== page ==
Jack Dorsey did not inspire the market when he took on the leadership position at Square (NYSE: SQ). Analysts were worried that he wouldn’t be able to juggle both Twitter and Square at the same time. But, if the recent performance is an indicator, he does seem to have turned Square around for the better.
For the first quarter, Square’s revenues grew 22% over the year to $462 million, ahead of the Street’s expectations of $451 million. Its platform processed $13.6 billion of gross payment volume, recording a 33% growth over the year. Loss per share of $0.04 was also significantly better than the market’s expected loss of $0.08 per share. During the quarter, Square did not generate any revenues from Starbucks, which transitioned away from their infrastructure during the fourth quarter of 2016.
By segment, transaction-based revenue increased 34% to $403 million. Transaction-based revenue as a percentage of GPV was 2.96% in the first quarter of 2017, compared with 2.92% a year ago. Transaction-based profit as a percentage of GPV also increased from 1.03% to 1.07% in the reported quarter. Subscription and services-based revenue increased 106% to $49 million. Hardware revenue in the first quarter of 2017 fell 4% to $9 million.
For the current quarter, Square forecast revenues of $223-$226 million, and EPS of $0.03-$0.05. The market was looking for revenues of $224 million and earnings of $0.05 per share for the quarter. For the full year, Square raised its outlook for revenue to $890-$910 million with an EPS of $0.16-$0.20. Earlier it had forecast revenues to be in the range of $880-$900 million with an EPS of $0.15-$0.19. That is still marginally shy of the revenue consensus of $902 million and EPS of $0.18 per share for the year.
Square’s Market Expansion
Square has been focused on international expansion. It has now gone live in the United Kingdom, and is now available in five countries including the US, Australia, Japan, and Canada. Besides international expansion, the company is also benefiting from the delay that it takes for customers to pay by credit cards containing microchips.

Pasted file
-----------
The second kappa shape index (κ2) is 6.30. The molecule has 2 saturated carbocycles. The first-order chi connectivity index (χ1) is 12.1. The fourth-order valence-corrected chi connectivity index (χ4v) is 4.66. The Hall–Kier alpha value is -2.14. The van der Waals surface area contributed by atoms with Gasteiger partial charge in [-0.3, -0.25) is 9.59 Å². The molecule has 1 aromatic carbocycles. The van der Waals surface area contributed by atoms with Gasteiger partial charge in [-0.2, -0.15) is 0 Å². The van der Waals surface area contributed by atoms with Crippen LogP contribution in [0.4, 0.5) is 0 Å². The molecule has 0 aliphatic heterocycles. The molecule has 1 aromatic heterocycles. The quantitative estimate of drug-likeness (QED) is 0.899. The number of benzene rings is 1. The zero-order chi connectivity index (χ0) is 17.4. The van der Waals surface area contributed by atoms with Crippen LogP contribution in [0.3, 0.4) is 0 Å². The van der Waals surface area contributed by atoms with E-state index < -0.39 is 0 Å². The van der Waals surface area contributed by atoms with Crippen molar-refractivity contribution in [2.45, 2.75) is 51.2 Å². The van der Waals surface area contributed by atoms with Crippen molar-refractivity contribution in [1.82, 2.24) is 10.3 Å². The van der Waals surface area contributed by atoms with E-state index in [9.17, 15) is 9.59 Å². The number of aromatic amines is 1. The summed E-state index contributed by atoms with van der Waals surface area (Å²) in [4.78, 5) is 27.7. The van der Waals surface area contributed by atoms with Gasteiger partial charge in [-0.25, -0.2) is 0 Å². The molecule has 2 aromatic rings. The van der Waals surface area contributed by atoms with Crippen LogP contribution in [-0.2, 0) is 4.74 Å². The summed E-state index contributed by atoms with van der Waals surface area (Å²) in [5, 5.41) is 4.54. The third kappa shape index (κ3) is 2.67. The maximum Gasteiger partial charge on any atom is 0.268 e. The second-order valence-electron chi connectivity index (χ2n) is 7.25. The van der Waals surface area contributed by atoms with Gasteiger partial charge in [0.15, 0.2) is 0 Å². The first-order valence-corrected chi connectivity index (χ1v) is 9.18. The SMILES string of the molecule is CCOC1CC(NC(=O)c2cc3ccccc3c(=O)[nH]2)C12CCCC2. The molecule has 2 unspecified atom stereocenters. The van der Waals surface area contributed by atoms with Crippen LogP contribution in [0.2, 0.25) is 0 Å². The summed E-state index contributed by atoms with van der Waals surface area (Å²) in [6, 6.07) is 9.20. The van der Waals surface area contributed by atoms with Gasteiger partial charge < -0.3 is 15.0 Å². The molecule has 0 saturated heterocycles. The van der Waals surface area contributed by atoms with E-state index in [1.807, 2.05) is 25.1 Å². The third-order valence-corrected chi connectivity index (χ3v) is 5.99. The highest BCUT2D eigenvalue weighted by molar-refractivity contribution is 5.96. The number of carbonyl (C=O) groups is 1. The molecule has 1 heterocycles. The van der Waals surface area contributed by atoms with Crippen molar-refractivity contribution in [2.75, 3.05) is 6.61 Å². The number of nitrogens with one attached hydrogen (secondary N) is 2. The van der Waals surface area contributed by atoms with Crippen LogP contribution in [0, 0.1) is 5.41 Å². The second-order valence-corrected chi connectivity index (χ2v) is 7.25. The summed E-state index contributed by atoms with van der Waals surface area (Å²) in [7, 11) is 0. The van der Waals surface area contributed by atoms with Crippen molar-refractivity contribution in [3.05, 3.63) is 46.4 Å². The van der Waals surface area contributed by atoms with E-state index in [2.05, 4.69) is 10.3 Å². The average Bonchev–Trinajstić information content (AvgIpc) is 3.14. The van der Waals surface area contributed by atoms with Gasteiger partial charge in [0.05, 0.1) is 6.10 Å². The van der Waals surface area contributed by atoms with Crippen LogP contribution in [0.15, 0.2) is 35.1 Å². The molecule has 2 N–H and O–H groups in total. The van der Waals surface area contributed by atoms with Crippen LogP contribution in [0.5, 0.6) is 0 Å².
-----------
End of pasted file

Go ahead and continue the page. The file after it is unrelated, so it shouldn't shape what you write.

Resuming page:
Square has been intensifying its focus on larger retailers instead of individual sellers. Recently, it launched Square for Retail, a mobile point-of-sale (mPOS) platform that is focused on the smaller and medium retailers. It is already seeing improved results from this focus. Within its seller mix, 43% of Square’s merchants process over $125,000 in annualized GPV compared with 34% a year ago. Besides generating more business, the larger retailers are also prone to demand more value-added services that Square sells such as invoicing, Instant Deposit, and working capital.
Till recently, Square had been looking at selling off its food delivery service Caviar. But considering that it did not get any suitors, it appears to be working on improving the offering instead. It is now working to integrate Caviar with Square and to expand Caviar from a food delivery service to a food ordering platform. It now leverages its technology from Square Cash to complete delivery payouts to all new Caviar couriers. Additionally, Square’s offerings of payments, point-of-sale and order management help it reach more restaurants. I am not crazy about the Caviar strategy, and consider it a distraction in an otherwise well-managed progression.
The market is pleased with Square. Its stock is currently trading around a 52-week-high of $20.34 with a market capitalization of $7.7 billion. Square had listed in November 2015 and prior to listing, its valuation was pegged at $6 billion. It hasn’t had a very pleasant ride in the stock market but has been recovering nicely from the 52-week low of $8.77 it had fallen to in June last year.